Wynberg 175: The Wynberg Tartan

Wynberg Boys' High School Tartan

The detail of Wynberg’s new Tartan; click the image to read the history of our pipe band

WYNBERG BOYS’ HIGH SCHOOL LAUNCHES SIGNATURE TARTAN TO COMMEMORATE 175TH ANNIVERSARY

To celebrate the 175th Anniversary of the founding of the School, Wynberg Boys’ High will be staging a number of commemorative events that will involve present and past pupils, parents, teaching staff and the wider community. Early amongst these is the launch of its own signature tartan.

Colours long used in the school’s iconic badge and uniform have been taken and laid down in muted form – to engender a greater sense of refinement, as befits the status, image and ethos of the School – with deference to John McNaughton, first headmaster in 1841.

“There is a certain historic significance to the School taking on this project,” said Headmaster, Jan De Waal. “A school such as this is an ever-changing entity. We felt that it was right to salute the legacy left by past pupils and staff by creating something relative that will endure well into the future. This tartan is now part of the visual identity of the School and celebrates what has gone before and what is yet to be.”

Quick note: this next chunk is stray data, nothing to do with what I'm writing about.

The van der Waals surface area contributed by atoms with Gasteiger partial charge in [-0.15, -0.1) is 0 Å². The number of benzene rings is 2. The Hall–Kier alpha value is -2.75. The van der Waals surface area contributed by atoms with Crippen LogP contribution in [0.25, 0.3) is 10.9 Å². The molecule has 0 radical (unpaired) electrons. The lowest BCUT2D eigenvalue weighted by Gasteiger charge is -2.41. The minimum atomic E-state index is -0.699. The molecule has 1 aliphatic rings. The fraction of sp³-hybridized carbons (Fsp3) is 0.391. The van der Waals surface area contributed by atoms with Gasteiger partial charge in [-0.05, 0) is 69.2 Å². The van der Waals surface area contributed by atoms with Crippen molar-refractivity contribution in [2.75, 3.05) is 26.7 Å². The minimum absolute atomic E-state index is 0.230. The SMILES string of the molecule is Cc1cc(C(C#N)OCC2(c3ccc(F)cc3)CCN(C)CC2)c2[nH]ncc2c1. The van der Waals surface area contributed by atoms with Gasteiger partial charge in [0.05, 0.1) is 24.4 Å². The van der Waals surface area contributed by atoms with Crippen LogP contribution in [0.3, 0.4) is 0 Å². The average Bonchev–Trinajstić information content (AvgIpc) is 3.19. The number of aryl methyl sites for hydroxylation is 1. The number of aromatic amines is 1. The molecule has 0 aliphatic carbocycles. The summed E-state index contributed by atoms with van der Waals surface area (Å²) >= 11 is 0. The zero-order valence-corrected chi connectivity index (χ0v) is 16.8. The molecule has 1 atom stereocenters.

The Tartan will first be worn by the school’s newly formed pipe band in their striking kilts when they lead a parade of Wynberg Boys’ High pupils through Wynberg on Monday 1 February.

Designed by local kilt maker and tartan expert, Will Carter, from an initial briefing by popular retired headmaster, Keith Richardson, this unique tartan is in the process of being recorded with the Register of Scottish Tartans to protect its exclusive patterning and right of use.

Will said that one of the fascinating elements he was able to build into this striking tartan is that there are exactly 175 threads between the centres of each sett on the weft of the cloth. “This supports the integrity and legitimacy of the design and its value in a commemorative context,” he said.

The cloth was woven by Scotland’s largest tartan mill and arrived in South Africa the day before Christmas last year.